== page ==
When I was asked to be the main mover of the amendment, I rang Mark and we talked through what the consequences might be, particularly in terms of media attention. The fact that Mark has never hidden his homosexuality meant that it was bound to come into it. Interviewers were going to ask me how I would feel if my own son were gay, and I was going to say "Well, my son is gay."
I knew that as soon as I was open about it, they'd want to talk to him, too. So it was a case of, let's say we are fine by that, and do it together.
It's impossible to be closer to Mark than I am already, but this has been an exciting period of shared experience.
Few mothers get the opportunity to do something that affects their children like this. It's been good to do this with him, when he obviously must have gone through pain about his sexuality.
Until he was in his twenties he tried to conform to what was all around him - heterosexuality - and he knew that not to conform was going to be difficult.
Parents don't want their children to go through pain of any kind, and what is more personal than your own sexuality? Not only are you suffering by discovering that you are gay, knowing that society discriminates; you have the added burden that you are a criminal at such a young age
In the last few weeks I've become aware that if at some young age people felt like criminals, it stays with them all their lives. I felt incredibly privileged to lead last Monday's motion. My politics is about equality and human rights, and so it was the natural progression to take.
Also, as a nurse for 25 years I've worked with heterosexuals and homosexuals, so I know the complexities of families and the difficulties that people have with not being able to be themselves, It's so important to be yourself.
This issue has always been close to my heart , but I definitely have a greater understanding of it through Mark.
I only really knew I was the right person to move the amendment when I got up to speak on Monday night, looked at the house and the opposing benches and started my speech.
It was very emotional, especially as I knew Mark was there, and I'm new to the House.
I thought, a mother, a nurse, the mother of a gay son, a woman, an older woman and an older straight woman is bringing this in, and rightly so.
Above all, though, I was speaking as a mother.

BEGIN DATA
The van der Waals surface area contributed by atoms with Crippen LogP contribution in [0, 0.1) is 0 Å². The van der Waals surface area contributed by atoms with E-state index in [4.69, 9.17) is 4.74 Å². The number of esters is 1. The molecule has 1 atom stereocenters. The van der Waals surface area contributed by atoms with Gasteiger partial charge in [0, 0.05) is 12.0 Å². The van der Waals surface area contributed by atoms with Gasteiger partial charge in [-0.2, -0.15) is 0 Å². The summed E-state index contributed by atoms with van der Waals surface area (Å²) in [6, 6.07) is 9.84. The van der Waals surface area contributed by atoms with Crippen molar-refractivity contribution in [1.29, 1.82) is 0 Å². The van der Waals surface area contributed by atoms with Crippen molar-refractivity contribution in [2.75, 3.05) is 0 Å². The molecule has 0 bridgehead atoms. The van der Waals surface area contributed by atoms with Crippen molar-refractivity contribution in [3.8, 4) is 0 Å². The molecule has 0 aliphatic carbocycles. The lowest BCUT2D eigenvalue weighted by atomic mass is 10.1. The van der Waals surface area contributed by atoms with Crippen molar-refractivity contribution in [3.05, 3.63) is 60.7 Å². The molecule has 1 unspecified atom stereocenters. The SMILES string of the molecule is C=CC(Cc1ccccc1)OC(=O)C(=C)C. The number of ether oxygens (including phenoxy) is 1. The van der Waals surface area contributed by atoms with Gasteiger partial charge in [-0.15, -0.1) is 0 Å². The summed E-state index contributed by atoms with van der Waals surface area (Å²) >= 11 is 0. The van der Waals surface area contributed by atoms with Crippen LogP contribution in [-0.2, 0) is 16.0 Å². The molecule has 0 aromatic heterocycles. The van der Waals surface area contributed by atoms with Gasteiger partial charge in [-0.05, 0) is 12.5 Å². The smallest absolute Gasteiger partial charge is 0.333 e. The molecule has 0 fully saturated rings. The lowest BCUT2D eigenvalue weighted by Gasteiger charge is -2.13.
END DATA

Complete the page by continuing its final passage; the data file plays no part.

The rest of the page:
Ann approached me to say that she'd been asked to support this particular cause and how did I feel about it? I said I'd be proud if she did. She warned me that it could have an impact on me because the press and media have already focused on us and our story and the scrutiny would be even closer this time. Admittedly, it was somewhat overwhelming to find my picture on the front cover of much of the gay press, particularly since I live in Soho. But it's a good cause, and we were hoping that by showing a mother and son campaigning together on this issue, it would get the message across.
People wouldn't describe me as shy, but that particular type of attention can be somewhat intrusive. I don't think anyone who's never received any media attention could prepare themselves for it.
I've never felt more like the stereotypical gay man who's conscious of how he looks than when I saw my photograph in a paper and thought, goodness, is that me? That came as a bit of a shock - and I've joined a gym since. I've never lied to my colleagues, but equally I don't tend to say: "How do you do, my name's Mark Fox and I'm gay." To some people it may be obvious and to others not. So the whole experience felt a bit like coming out again. I thought I was done with all that, years ago. Still, I have no regrets whatsoever.
I get quite a bit of ribbing from close friends and colleagues about it. "Which front cover are you on this week?"
Even more overwhelming is that people I've never met before have come up and said that they think it's incredibly courageous to put yourself in the public arena for this particular issue. Frankly I'd never thought of it in that way and I still don't think it's particularly courageous. You live life from moment to moment. This came up as an issue for Ann, I was happy to support it and suddenly there were cameras in front of us.
It was indescribable watching Ann give the speech. You do normal things such as have breakfast or travel in the car with your parents, so it's amazing to find yourself in the public gallery of the House of Commons watching your mother stand up and open a debate to move a clause to equalise the age of consent. I was extraordinarily proud and excited. It was all like a dream, a play or a film.
After the vote had been announced, I went to a party organised by Stonewall for all the campaign workers and helpers . It was quite a shock to go to a night-club I'd been to before and see my mother's face magnified to a height of 15ft, delivering a speech to the House of Commons on a massive screen in front of 3,000 gyrating, mainly gay, young men and women.
Even with Ann's extensive knowledge and background in the subject, she rightly consulted widely on the contents of the speech. I helped out and there were certain areas where I felt that things needed more focus or stress than others, which is perhaps a perspective that only someone who's had the experience of an unequal age of consent can give. She doesn't always listen to my opinions though.
I've seen her more than usual because of the campaign but I haven't really spent more time with her because there's usually a journalist there, or we're in a group of 200 people. It didn't matter, though, because we're lucky in that we find it easy to socialise with each other, unlike some parents and children.
Interview by Rebecca Cripps